2. Appellant's complaint also named as defendants: (1) EMSA Correctional Care, Inc., an entity that contracted with Franklin County to provide medical services at the jail; (2) Nurses Gable and Martin, both EMSA employees; and, (3) Southeast, Inc., an entity that contracted with Franklin County to provide mental health or psychological evaluations for inmates at the jail. Appellant eventually resolved him claims against these parties.

3. We note that Michael had not yet been sentenced at the time of his death. Although Eighth Amendment prohibitions do not apply to pretrial detainees, the Fourteenth Amendment's due process clause provides the same protections to detainees as the Eighth Amendment does to convicted persons. MIller v. Calhoun Cty. (C.A.6, 2005), 408 F.3d 803, 812.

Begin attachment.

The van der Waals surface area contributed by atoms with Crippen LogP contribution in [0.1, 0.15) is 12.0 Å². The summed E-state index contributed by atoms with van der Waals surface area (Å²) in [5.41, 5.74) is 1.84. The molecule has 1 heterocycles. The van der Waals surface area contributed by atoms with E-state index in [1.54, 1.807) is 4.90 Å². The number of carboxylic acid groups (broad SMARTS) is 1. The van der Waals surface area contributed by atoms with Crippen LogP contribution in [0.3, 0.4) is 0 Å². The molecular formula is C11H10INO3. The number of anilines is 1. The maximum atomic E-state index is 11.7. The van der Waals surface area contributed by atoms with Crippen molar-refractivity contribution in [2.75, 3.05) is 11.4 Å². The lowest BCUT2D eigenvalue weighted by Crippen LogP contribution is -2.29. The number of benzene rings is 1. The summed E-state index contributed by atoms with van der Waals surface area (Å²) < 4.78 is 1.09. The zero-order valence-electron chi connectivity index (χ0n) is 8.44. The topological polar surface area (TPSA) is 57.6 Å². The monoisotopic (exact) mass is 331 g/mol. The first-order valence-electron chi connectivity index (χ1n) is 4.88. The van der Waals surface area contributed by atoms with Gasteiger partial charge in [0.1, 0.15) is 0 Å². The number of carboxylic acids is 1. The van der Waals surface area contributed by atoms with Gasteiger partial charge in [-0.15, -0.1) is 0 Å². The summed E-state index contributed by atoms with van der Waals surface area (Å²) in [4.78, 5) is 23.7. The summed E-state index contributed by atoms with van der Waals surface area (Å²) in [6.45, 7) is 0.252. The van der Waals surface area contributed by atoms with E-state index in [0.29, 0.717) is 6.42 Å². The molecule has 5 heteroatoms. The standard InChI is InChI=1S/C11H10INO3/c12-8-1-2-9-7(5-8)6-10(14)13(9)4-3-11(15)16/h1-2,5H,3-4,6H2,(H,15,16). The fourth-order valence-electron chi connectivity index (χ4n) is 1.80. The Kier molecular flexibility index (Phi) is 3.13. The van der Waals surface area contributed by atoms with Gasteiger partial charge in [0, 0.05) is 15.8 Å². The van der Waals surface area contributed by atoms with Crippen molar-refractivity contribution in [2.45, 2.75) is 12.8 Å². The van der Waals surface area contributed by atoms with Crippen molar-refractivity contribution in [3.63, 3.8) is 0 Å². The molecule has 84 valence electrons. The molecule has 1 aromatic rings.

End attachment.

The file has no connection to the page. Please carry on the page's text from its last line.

4. These facts distinguish this case from Heflin v. Stewart Cty. (C.A.6, 1992), 958 F.2d 709, in which the court affirmed a jury verdict for an inmate who was found hanging by prison officials. The court noted that the officials in that case left the inmate hanging for at least 20 minutes without trying to assist him. Additionally, the Heflin case was decided before the United States Supreme Court defined deliberate indifference to include both subjective and objective components. Farmer, supra.

Back to top